This upset me terribly, but I thought more about other beings and how they might need my help than the ugly attitudes of a few people. My mother taught me and my sister that we must always consider how our actions may affect others. Countless times, she shared with us the story of her life-changing visit to a slaughterhouse. A cow, hung upside down on a slaughterhouse conveyor belt, her eyes blinking with fear, stared at my mother as blood trickled down her body, dripping onto the floor by my mother’s feet. From that moment on, my mother could never eat another animal, and the seeds of my future as an animal rights activist were sown. She raised us as vegans, and as my bones grew strong on this healthy diet, I felt good that I was not taking lives to sustain my own. I looked right through the cellophane packages of meat in the grocery store and saw nothing but misery.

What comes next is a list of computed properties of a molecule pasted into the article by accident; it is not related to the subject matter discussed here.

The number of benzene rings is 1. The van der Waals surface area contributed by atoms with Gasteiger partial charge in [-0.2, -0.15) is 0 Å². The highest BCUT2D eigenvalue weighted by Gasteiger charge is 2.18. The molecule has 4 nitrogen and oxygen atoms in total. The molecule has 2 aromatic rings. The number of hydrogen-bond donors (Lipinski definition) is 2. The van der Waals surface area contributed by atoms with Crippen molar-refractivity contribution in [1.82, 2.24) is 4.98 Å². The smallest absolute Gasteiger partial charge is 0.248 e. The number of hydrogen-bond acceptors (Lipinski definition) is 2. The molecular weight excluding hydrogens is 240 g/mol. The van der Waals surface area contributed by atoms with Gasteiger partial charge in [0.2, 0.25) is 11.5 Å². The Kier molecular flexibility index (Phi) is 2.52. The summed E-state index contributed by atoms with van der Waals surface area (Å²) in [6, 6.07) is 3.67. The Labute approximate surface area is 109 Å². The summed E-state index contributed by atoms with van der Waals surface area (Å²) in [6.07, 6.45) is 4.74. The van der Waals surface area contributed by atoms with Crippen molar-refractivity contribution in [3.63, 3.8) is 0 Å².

During my high school years, my mother ordered videos from various animal rights organizations and I witnessed unspeakable acts of cruelty—and saw that there were people who were working to stop it. One such video documents animal experimenters in the University of Pennsylvania’s federally funded Head Injury Clinic bashing the heads of primates, and it still haunts me. I can close my eyes and see the faces of two experimenters, laughing at a brain-injured baboon. The monkey looked back and forth at them before her eyes rolled back in her wobbling head. She looked as if she were about to die—or wanted to. When the government pulled this laboratory’s funding, I learned that change is possible.